The build is solid as a rock, with no flex or creak in the chassis. Much is said about Samsung in this department and we find it largely unfounded, especially with their premium range of products. For example, some reviews point out the flimsy nature of the battery cover but how many times are you going to be taking it off? There is no reason to score the Note lowly on construction, and furthermore, any additional metal in the device would probably count against it by making it too heavy to use easily. Samsung have got this spot on with a good weight when considering the screen size. One colleague pointed out it weighs less than her Blackberry. ‘Nuff said.
The stylus, or S Pen as it is known, hides within the body of the Note in the style of a PDA from yesteryear. It is approximately four inches long and features a button on one side. There are two primary uses of the button; to take and anotate screen shots and to call up the S Note Lite application and unlike the Stylus offered with the HTC Flyer tablet, the S Pen can be used in any aspect aspect of the Galaxy Note as the primary pointing device. You can use your finger or S Pen to suit the task which means you will find it being pulled out of the body more often than not.
The Galaxy Note is a very fast beast. Multitasking seems natural unlike less powerful devices where you get the impression that you are waiting for the memory to catch up. Everything on the Note is instantaneous and for some reason, enabling all animations seems to give better performance (surely my perception gone mad?). It is great to find a device that operates with an immediacy which shows off Android at its best.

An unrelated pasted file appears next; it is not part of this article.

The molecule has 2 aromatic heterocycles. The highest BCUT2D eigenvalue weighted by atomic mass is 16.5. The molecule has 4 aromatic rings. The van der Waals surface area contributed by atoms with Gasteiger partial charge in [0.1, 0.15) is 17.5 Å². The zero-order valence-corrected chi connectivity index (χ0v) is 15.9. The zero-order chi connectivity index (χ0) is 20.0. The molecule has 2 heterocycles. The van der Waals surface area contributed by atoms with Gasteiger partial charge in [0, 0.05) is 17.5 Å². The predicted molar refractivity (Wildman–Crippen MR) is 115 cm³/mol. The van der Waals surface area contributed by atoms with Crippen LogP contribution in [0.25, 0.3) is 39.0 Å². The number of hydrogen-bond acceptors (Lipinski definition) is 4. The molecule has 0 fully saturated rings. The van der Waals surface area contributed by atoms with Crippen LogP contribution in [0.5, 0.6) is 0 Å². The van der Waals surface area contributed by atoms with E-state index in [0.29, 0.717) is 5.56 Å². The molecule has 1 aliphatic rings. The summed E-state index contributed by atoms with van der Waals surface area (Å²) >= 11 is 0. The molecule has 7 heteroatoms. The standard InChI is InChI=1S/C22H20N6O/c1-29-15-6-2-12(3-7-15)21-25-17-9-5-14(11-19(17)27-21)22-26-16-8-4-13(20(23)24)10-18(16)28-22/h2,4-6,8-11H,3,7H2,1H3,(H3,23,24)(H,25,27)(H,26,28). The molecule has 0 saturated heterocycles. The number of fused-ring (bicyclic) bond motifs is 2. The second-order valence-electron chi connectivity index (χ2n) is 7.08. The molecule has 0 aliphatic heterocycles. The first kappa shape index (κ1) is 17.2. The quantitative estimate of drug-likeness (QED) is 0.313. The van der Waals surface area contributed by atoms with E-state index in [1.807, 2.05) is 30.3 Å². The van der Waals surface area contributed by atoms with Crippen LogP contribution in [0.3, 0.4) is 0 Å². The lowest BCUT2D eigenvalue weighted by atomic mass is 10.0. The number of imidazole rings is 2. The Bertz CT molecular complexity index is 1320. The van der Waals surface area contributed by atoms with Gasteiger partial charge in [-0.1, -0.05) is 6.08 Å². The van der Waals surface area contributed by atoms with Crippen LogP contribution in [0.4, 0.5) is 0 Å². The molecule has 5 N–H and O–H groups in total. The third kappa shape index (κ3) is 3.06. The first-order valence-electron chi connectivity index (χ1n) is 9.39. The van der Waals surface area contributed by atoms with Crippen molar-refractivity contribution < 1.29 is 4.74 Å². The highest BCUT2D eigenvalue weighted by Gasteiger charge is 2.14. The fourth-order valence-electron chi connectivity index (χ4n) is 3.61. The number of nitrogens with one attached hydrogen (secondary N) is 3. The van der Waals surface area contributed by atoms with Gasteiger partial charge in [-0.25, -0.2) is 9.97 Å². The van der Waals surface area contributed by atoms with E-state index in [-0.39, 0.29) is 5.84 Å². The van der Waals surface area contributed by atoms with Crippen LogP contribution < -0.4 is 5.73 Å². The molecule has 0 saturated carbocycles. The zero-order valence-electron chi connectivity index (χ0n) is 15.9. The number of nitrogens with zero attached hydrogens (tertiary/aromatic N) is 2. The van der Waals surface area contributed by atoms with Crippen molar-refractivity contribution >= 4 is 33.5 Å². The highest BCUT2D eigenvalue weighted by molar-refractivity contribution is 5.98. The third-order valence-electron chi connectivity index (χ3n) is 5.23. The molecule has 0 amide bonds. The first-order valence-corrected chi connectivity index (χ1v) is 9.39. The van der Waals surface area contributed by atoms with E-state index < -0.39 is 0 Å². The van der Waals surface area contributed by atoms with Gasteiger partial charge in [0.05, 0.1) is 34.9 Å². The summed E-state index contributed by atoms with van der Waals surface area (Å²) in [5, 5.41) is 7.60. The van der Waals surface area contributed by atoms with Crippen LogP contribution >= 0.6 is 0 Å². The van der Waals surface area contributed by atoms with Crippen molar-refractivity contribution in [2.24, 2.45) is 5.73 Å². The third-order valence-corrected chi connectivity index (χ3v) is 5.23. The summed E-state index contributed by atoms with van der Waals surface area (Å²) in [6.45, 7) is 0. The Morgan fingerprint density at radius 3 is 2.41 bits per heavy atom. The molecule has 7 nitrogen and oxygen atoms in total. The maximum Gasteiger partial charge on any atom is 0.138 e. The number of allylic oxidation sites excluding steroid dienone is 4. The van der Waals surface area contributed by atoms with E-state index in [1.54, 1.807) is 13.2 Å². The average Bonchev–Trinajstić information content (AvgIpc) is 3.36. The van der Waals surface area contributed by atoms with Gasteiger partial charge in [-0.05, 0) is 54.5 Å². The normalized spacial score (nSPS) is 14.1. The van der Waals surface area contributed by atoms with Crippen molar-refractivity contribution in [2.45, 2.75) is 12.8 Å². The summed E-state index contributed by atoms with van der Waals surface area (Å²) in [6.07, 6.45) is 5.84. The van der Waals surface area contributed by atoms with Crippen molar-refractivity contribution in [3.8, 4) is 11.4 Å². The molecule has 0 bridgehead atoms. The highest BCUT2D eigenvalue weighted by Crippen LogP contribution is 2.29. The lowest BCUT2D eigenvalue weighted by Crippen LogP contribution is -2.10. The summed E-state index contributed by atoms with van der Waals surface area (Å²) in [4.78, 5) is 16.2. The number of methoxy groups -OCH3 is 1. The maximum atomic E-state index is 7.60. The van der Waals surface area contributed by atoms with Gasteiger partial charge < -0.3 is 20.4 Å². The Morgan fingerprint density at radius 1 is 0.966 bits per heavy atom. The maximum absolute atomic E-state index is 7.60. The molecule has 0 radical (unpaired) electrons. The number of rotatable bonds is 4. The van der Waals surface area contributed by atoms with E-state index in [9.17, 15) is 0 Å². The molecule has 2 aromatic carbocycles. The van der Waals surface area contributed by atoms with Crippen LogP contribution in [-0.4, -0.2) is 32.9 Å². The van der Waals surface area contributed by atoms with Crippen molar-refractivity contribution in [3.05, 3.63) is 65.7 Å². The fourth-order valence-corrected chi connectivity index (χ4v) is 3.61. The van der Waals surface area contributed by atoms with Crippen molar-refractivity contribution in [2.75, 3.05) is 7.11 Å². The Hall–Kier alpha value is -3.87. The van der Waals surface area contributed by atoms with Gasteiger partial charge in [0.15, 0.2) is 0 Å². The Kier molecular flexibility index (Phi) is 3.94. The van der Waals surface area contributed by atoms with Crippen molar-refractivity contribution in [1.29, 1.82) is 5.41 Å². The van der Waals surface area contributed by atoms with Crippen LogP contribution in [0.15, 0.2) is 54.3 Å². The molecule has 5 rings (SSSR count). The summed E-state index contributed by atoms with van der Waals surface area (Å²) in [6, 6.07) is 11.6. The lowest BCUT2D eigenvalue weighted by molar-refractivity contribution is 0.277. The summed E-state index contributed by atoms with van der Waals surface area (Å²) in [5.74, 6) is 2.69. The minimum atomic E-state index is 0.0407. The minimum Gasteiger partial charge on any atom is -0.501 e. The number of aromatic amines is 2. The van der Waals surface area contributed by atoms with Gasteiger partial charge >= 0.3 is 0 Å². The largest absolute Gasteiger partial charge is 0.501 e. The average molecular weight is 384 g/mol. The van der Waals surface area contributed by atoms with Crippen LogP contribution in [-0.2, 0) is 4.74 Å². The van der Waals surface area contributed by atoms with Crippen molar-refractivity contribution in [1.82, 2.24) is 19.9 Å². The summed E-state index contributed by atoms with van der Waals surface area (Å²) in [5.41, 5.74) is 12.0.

According to the AnTuTu benchmark, the Note gives the best score attributed to a phone in their chart. Our Galaxy Note pegged a very healthy 6425 which beats the S II nicely and makes a mockery of devices such as the Motorola Xoom and last year’s Nexus S. That said, with a boot to dialler time of 37 seconds, it is not the quickest to start up, but who’s complaining?
The built in 16 gigabytes of memory goes a long way to getting you started, of which just over 11GB is available for storage. There is also the option to expand this via a microSD card of up to 32GB.
Battery wise, the Note breaks new ground by being the first Android phone we have seen to last well beyond a working day. We hammer our phone batteries, and it is not uncommon for us to kill a Galaxy S stone dead within 12 hours, so to find the same activities lasting through until the following morning is a major plus. If you were conservative, I could see you getting a few days worth out of it, especially by switching off 3G and data syncing. But that is not a compromise that this phone forces you to make, which in turn makes it a perfect partner for someone who needs an constantly connected business phone.